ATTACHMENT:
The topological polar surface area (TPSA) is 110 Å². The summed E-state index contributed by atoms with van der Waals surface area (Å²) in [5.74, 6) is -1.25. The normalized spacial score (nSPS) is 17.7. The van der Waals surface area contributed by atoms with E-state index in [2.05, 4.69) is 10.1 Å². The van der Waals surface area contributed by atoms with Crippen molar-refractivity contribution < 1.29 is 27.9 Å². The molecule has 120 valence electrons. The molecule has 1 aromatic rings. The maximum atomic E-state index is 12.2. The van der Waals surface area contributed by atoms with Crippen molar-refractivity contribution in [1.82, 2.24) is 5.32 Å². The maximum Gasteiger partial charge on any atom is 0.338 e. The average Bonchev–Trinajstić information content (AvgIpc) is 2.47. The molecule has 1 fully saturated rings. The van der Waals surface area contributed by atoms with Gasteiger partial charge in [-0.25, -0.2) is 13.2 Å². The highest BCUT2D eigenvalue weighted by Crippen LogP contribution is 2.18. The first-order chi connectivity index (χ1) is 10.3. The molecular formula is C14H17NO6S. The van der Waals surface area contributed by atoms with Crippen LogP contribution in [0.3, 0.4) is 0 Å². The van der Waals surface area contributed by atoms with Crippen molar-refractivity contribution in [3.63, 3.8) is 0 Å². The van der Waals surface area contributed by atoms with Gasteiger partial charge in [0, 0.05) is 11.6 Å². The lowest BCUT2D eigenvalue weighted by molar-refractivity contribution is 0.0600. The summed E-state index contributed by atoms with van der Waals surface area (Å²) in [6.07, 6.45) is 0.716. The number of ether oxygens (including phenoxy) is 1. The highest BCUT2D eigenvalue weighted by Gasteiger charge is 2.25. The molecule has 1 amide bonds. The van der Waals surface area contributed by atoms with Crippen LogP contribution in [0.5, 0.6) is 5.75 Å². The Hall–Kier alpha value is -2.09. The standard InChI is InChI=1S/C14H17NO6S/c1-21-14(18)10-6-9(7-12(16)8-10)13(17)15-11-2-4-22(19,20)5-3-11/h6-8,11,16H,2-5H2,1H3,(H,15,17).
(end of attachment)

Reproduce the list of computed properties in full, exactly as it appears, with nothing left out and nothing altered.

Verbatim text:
The topological polar surface area (TPSA) is 110 Å². The summed E-state index contributed by atoms with van der Waals surface area (Å²) in [5.74, 6) is -1.25. The normalized spacial score (nSPS) is 17.7. The van der Waals surface area contributed by atoms with E-state index in [2.05, 4.69) is 10.1 Å². The van der Waals surface area contributed by atoms with Crippen molar-refractivity contribution < 1.29 is 27.9 Å². The molecule has 120 valence electrons. The molecule has 1 aromatic rings. The maximum atomic E-state index is 12.2. The van der Waals surface area contributed by atoms with Crippen molar-refractivity contribution in [1.82, 2.24) is 5.32 Å². The maximum Gasteiger partial charge on any atom is 0.338 e. The average Bonchev–Trinajstić information content (AvgIpc) is 2.47. The molecule has 1 fully saturated rings. The van der Waals surface area contributed by atoms with Gasteiger partial charge in [-0.25, -0.2) is 13.2 Å². The highest BCUT2D eigenvalue weighted by Crippen LogP contribution is 2.18. The first-order chi connectivity index (χ1) is 10.3. The molecular formula is C14H17NO6S. The van der Waals surface area contributed by atoms with Crippen LogP contribution in [0.3, 0.4) is 0 Å². The van der Waals surface area contributed by atoms with Crippen molar-refractivity contribution in [3.63, 3.8) is 0 Å². The van der Waals surface area contributed by atoms with Gasteiger partial charge in [0, 0.05) is 11.6 Å². The lowest BCUT2D eigenvalue weighted by molar-refractivity contribution is 0.0600. The summed E-state index contributed by atoms with van der Waals surface area (Å²) in [6.07, 6.45) is 0.716. The number of ether oxygens (including phenoxy) is 1. The highest BCUT2D eigenvalue weighted by Gasteiger charge is 2.25. The molecule has 1 amide bonds. The van der Waals surface area contributed by atoms with Crippen LogP contribution in [0.5, 0.6) is 5.75 Å². The Hall–Kier alpha value is -2.09. The standard InChI is InChI=1S/C14H17NO6S/c1-21-14(18)10-6-9(7-12(16)8-10)13(17)15-11-2-4-22(19,20)5-3-11/h6-8,11,16H,2-5H2,1H3,(H,15,17).